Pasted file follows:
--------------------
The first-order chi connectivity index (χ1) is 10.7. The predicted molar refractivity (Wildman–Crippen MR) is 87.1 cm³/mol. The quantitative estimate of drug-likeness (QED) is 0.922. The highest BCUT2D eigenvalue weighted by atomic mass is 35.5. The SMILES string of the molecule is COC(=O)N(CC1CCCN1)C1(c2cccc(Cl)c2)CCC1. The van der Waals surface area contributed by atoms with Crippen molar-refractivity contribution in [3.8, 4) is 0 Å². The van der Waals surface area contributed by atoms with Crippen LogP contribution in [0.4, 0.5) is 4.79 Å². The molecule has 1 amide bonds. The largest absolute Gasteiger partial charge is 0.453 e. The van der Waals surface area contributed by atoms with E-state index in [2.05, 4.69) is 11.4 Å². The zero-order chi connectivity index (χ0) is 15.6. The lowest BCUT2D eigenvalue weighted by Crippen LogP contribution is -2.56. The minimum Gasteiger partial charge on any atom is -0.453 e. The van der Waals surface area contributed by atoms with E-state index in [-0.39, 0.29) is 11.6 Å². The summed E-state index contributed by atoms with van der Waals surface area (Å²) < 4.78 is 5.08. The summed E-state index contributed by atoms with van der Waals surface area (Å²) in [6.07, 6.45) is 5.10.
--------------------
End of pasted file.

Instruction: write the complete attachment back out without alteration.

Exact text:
The first-order chi connectivity index (χ1) is 10.7. The predicted molar refractivity (Wildman–Crippen MR) is 87.1 cm³/mol. The quantitative estimate of drug-likeness (QED) is 0.922. The highest BCUT2D eigenvalue weighted by atomic mass is 35.5. The SMILES string of the molecule is COC(=O)N(CC1CCCN1)C1(c2cccc(Cl)c2)CCC1. The van der Waals surface area contributed by atoms with Crippen molar-refractivity contribution in [3.8, 4) is 0 Å². The van der Waals surface area contributed by atoms with Crippen LogP contribution in [0.4, 0.5) is 4.79 Å². The molecule has 1 amide bonds. The largest absolute Gasteiger partial charge is 0.453 e. The van der Waals surface area contributed by atoms with E-state index in [2.05, 4.69) is 11.4 Å². The zero-order chi connectivity index (χ0) is 15.6. The lowest BCUT2D eigenvalue weighted by Crippen LogP contribution is -2.56. The minimum Gasteiger partial charge on any atom is -0.453 e. The van der Waals surface area contributed by atoms with E-state index in [-0.39, 0.29) is 11.6 Å². The summed E-state index contributed by atoms with van der Waals surface area (Å²) < 4.78 is 5.08. The summed E-state index contributed by atoms with van der Waals surface area (Å²) in [6.07, 6.45) is 5.10.